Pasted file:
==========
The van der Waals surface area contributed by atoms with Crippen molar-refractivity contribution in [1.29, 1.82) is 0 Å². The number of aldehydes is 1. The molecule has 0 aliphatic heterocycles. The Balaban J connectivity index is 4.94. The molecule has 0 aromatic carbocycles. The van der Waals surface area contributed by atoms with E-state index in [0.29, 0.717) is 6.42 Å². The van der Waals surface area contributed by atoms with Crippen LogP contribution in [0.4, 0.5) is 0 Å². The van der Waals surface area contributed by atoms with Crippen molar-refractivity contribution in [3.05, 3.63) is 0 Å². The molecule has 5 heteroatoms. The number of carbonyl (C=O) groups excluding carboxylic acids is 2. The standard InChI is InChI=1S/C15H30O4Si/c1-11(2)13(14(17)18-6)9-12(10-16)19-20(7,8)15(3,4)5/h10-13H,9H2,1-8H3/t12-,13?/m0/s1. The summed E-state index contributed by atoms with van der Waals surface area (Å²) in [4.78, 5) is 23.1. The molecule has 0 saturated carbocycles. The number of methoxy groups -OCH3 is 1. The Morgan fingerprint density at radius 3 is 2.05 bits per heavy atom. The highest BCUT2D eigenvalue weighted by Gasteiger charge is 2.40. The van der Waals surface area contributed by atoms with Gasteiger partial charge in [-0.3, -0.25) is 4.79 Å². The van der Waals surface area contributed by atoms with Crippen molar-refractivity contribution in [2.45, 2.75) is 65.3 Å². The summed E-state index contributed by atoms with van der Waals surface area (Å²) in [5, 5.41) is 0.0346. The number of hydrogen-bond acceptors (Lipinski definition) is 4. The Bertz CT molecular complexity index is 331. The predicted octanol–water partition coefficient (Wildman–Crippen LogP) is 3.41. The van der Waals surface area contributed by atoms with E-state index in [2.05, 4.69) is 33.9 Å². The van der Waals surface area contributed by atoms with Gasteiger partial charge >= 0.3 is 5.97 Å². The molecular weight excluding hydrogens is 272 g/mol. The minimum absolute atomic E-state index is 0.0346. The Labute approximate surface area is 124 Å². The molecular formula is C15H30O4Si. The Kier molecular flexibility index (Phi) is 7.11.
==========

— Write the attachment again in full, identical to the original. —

The van der Waals surface area contributed by atoms with Crippen molar-refractivity contribution in [1.29, 1.82) is 0 Å². The number of aldehydes is 1. The molecule has 0 aliphatic heterocycles. The Balaban J connectivity index is 4.94. The molecule has 0 aromatic carbocycles. The van der Waals surface area contributed by atoms with E-state index in [0.29, 0.717) is 6.42 Å². The van der Waals surface area contributed by atoms with Crippen LogP contribution in [0.4, 0.5) is 0 Å². The van der Waals surface area contributed by atoms with Crippen molar-refractivity contribution in [3.05, 3.63) is 0 Å². The molecule has 5 heteroatoms. The number of carbonyl (C=O) groups excluding carboxylic acids is 2. The standard InChI is InChI=1S/C15H30O4Si/c1-11(2)13(14(17)18-6)9-12(10-16)19-20(7,8)15(3,4)5/h10-13H,9H2,1-8H3/t12-,13?/m0/s1. The summed E-state index contributed by atoms with van der Waals surface area (Å²) in [4.78, 5) is 23.1. The molecule has 0 saturated carbocycles. The number of methoxy groups -OCH3 is 1. The Morgan fingerprint density at radius 3 is 2.05 bits per heavy atom. The highest BCUT2D eigenvalue weighted by Gasteiger charge is 2.40. The van der Waals surface area contributed by atoms with Gasteiger partial charge in [-0.3, -0.25) is 4.79 Å². The van der Waals surface area contributed by atoms with Crippen molar-refractivity contribution in [2.45, 2.75) is 65.3 Å². The summed E-state index contributed by atoms with van der Waals surface area (Å²) in [5, 5.41) is 0.0346. The number of hydrogen-bond acceptors (Lipinski definition) is 4. The Bertz CT molecular complexity index is 331. The predicted octanol–water partition coefficient (Wildman–Crippen LogP) is 3.41. The van der Waals surface area contributed by atoms with E-state index in [2.05, 4.69) is 33.9 Å². The van der Waals surface area contributed by atoms with Gasteiger partial charge >= 0.3 is 5.97 Å². The molecular weight excluding hydrogens is 272 g/mol. The minimum absolute atomic E-state index is 0.0346. The Labute approximate surface area is 124 Å². The molecular formula is C15H30O4Si. The Kier molecular flexibility index (Phi) is 7.11.